A tsunami of toys often arrives at birthday or holiday celebrations. Well-meaning grandparents or family members may spoil your child (or you!) just because. Those oddball gifts given in the spirit of love or friendship crowd the closet. On the other hand, items with sentimental power gather dust on shelves and in drawers or are boxed away.
Clutter creates significant stress in everybody's life. Many studies support a correlation between clutter and depression. And sometimes, just staring at clutter can elevate an individual's blood pressure.
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It took the cycle of life for my husband and I to sit down and take stock in our own clutter. His grandmother, an Alaskan-born, fiercely independent lady, had decided to downsize her home and move into a more manageable apartment. Her home lovingly displayed seven decades of her life. Triaging her belongings became a significant struggle. And while she did rise above the clutter, it wasn't without significant difficulty.
We realized that we didn't want our home to embrace clutter. We didn't want the stress of all the stuff. So we sat down and really thought about how we could change our lifestyle.
Here are 5 great tips that helped us rise above the clutter:
1. Two Out for Every One In
When our daughter receives a new toy, or buys one with her allowance money, she chooses two old toys to give away. When I buy a new book, I donate two older ones. When my husband buys a new video game, he gets rid of older ones. We're striving to hold true to this philosophy until we pare down enough that we no longer have an abundance of unused items taking over the house.
2. Purge Quarterly
To really take stock in what we need, we're working on purging our stuff quarterly. As a family, we'll go through room by room and really look at what's in there. We have bags for broken items, donateable items, yard sale or pass-along items. This way we don't have broken toys or dead batteries hanging around; we can recycle what we can and free up the space in our home. When I started, I owned twenty eight summer dresses; now I'm down to my favorite ten. And that Pampered Chef cookie icing tool? Yardsaled it to a mom who might actually take it out of the box. Use it or lose it!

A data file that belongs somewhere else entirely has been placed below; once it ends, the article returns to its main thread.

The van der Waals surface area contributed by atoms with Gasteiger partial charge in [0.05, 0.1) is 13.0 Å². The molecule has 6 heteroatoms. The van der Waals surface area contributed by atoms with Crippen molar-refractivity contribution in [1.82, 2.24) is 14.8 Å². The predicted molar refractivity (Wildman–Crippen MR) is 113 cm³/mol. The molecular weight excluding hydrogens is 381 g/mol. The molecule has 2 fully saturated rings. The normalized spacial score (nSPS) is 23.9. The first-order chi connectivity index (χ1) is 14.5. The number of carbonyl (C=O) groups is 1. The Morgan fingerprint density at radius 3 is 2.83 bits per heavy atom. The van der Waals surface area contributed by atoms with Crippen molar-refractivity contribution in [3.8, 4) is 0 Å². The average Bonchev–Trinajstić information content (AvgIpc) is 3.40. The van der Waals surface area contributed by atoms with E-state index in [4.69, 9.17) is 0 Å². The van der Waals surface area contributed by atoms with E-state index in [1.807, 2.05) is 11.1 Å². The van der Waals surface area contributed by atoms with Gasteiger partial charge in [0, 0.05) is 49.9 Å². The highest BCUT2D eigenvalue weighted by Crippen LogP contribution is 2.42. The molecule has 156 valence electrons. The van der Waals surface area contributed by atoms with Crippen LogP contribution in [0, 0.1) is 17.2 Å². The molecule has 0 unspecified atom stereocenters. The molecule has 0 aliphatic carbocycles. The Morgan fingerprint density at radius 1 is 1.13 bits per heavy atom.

3. Clear the Surfaces
At first, I considered investing in better storage for all the stuff we had. But then I thought: we don't need more storage-we need less stuff. Clutter accumulates all over surfaces: kitchen counters, coffee tables, dressers, shelves, sinks…you name it and there's likely something on it. Designating homes for items and clearing the surfaces really helped to eliminate clutter. It also encouraged us to be more organized and develop working systems for mail, paperwork, knick-knacks, and everything that ends up on bedroom dressers. I tackled one room a week in the beginning and focused on effectively clearing the surface-no stashing stuff elsewhere, but finding it a place or getting rid of it.
4. Go Digital
Part of the clutter in our home resulted from paper items: newspapers, magazines, mail, and books. We changed many subscriptions to digital subscriptions for newspapers and magazines. We signed up for text reminders instead of postcard reminders for doctor and vet appointments. Most of our bills arrive digitally. While I still love turning a book's pages, I'm buying less books and reading more digital versions-or simply visiting the library! We now buy movies, music, and video games all digitally and are slowly clearing the house of all the physical cases.
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5. Reassess Sentimentality
Sentimentality gets me all the time. It's hard to let go of something that once belonged to family member or represented an amazing moment. For example, a family member passed down a set of French onion soup bowls. I loved this family member; I love French onion soup. And in 15 years of possessing said bowls I never once used them. I had to work on severing that sentimentality and let them go. I needed to realize that my memories weren't tied up in those bowls and I found them a home with someone who might actually put some soup in them!
Facing clutter head-on can be daunting. And sometimes you'll need to make a mess in the process. For example, you may need to dump that junk drawer or remove everything from the closet to really begin sorting. Set a timeline and start small; all those little accomplishments will add up. Just don't procrastinate: that feeling of an uncluttered life is priceless.
Have any tips or tricks for clutter? Share them below!